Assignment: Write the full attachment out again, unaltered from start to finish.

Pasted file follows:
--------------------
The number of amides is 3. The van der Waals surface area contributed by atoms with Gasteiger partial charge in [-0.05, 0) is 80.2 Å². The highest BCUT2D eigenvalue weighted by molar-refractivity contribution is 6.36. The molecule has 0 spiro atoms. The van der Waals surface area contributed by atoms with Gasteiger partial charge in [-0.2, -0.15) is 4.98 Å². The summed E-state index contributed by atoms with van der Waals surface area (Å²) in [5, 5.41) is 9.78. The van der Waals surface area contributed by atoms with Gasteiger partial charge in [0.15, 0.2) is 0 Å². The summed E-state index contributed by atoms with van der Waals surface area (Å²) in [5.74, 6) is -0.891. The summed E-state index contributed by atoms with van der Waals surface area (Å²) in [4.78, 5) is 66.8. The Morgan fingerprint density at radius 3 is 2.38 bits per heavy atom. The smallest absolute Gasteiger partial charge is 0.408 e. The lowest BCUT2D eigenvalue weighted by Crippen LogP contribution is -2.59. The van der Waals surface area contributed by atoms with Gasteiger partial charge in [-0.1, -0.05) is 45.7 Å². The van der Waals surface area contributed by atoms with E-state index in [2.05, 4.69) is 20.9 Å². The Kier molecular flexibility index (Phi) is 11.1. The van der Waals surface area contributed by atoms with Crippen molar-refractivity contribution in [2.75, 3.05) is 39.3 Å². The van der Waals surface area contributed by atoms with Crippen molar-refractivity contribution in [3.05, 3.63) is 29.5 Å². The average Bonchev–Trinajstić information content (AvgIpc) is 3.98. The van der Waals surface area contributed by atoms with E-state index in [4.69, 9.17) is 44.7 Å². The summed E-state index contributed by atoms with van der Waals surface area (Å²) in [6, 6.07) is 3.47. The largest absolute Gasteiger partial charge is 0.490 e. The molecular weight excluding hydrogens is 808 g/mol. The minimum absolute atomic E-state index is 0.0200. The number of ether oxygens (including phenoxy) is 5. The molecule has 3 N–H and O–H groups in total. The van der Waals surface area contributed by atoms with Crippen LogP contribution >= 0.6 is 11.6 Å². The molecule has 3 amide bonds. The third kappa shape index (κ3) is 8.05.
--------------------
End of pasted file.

The number of amides is 3. The van der Waals surface area contributed by atoms with Gasteiger partial charge in [-0.05, 0) is 80.2 Å². The highest BCUT2D eigenvalue weighted by molar-refractivity contribution is 6.36. The molecule has 0 spiro atoms. The van der Waals surface area contributed by atoms with Gasteiger partial charge in [-0.2, -0.15) is 4.98 Å². The summed E-state index contributed by atoms with van der Waals surface area (Å²) in [5, 5.41) is 9.78. The van der Waals surface area contributed by atoms with Gasteiger partial charge in [0.15, 0.2) is 0 Å². The summed E-state index contributed by atoms with van der Waals surface area (Å²) in [5.74, 6) is -0.891. The summed E-state index contributed by atoms with van der Waals surface area (Å²) in [4.78, 5) is 66.8. The Morgan fingerprint density at radius 3 is 2.38 bits per heavy atom. The smallest absolute Gasteiger partial charge is 0.408 e. The lowest BCUT2D eigenvalue weighted by Crippen LogP contribution is -2.59. The van der Waals surface area contributed by atoms with Gasteiger partial charge in [-0.1, -0.05) is 45.7 Å². The van der Waals surface area contributed by atoms with E-state index in [2.05, 4.69) is 20.9 Å². The Kier molecular flexibility index (Phi) is 11.1. The van der Waals surface area contributed by atoms with Crippen molar-refractivity contribution in [2.75, 3.05) is 39.3 Å². The van der Waals surface area contributed by atoms with Crippen molar-refractivity contribution in [3.05, 3.63) is 29.5 Å². The average Bonchev–Trinajstić information content (AvgIpc) is 3.98. The van der Waals surface area contributed by atoms with E-state index in [4.69, 9.17) is 44.7 Å². The summed E-state index contributed by atoms with van der Waals surface area (Å²) in [6, 6.07) is 3.47. The largest absolute Gasteiger partial charge is 0.490 e. The molecular weight excluding hydrogens is 808 g/mol. The minimum absolute atomic E-state index is 0.0200. The number of ether oxygens (including phenoxy) is 5. The molecule has 3 N–H and O–H groups in total. The van der Waals surface area contributed by atoms with Crippen LogP contribution >= 0.6 is 11.6 Å². The molecule has 3 amide bonds. The third kappa shape index (κ3) is 8.05.